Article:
Think about the last time you visited a restaurant, department store or even a concert. You would probably rate the experience as much on the quality of the food, product or performance as you would on how it was delivered. If those serving you lacked adequate attention or enthusiasm, you would know – and be none too happy. For businesses, this malaise can affect the bottom line. But for public service agencies, the stakes are higher. It becomes a matter of engagement, trust and the ability to deliver critical services to people.
I’ve spent the last 15 years helping public service organizations achieve alignment, so they can better serve their constituents. It’s no secret that focusing on the user is the top priority. But in my experience, public service organizations often disregard a key audience when undergoing organizational change and applying human-centered design – the employees.
It’s easy for an organization’s leadership team to become detached from everyday operations. But your employees are at the forefront of service delivery. If their needs are not met, they can become unmotivated and unable to properly serve constituents. Therefore, how organizational change affects their work processes should be a key consideration. As organizations redesign around change, it is imperative that employees be consulted throughout the process. They should facilitate and participate in design-thinking sessions, test new processes, play a role in key leadership selection committees and, above all, serve on the board with voting rights.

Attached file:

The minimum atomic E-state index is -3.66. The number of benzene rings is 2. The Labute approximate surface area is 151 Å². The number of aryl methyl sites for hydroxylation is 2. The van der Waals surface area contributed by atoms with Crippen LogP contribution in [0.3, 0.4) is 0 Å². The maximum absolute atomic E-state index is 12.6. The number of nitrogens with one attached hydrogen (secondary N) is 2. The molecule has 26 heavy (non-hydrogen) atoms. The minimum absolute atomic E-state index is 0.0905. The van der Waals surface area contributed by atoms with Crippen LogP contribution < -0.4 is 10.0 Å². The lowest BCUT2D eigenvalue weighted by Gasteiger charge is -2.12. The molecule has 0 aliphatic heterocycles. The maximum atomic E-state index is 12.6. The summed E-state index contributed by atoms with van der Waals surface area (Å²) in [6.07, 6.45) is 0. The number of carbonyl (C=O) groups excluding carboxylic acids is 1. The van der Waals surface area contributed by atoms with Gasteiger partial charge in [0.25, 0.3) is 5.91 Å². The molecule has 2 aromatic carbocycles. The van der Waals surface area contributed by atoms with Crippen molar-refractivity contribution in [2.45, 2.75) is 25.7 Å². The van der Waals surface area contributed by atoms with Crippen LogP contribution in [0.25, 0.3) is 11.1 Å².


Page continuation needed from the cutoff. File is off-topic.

This last point may be controversial, but in times of change, creating an environment of transparency, engagement and even meritocracy is crucial. Real change requires staff members to feel a part of the process. Much like a restaurant review, their experience mirrors the customer experience. Knowing why they do what they do and giving them the tools to be effective and efficient will go a long way in improving service delivery. Failing to do so can lead to frustration, despondency and eventually, burnout. These factors coupled with overwhelming workloads risk a high degree of staff turnover, a common problem among human service case workers across the country.[i] When this happens, organizations lose the people who know the organization and work better than you do as well as the trust and confidence of those you serve.
When embarking on a change journey, it’s useful to work hand in hand with employees to ignite a three-tiered transformation:
- Experiential—give employees more immediate access to better information so they can make better decisions.
- Technical—harness system and process intelligence with insight from employees to break down silos, improve prioritization and identify relevant services.
- Cultural—change the organizational mindset by identifying where and how best to support employees so they can deliver better outcomes.
An organization’s success at meeting the needs of its constituents is highly dependent on how employees implement your mission. By identifying public service employees as a key stakeholder group, in addition to the community served, you can truly differentiate the change journey. So, would your agency achieve a “5-star” satisfaction rating?
[i] Barrett, Katherine and Richard Green. November 17, 2016. “Where are all the Social Workers Going?” Available online at http://www.governing.com/columns/smart-mgmt/gov-social-workers-turnover.html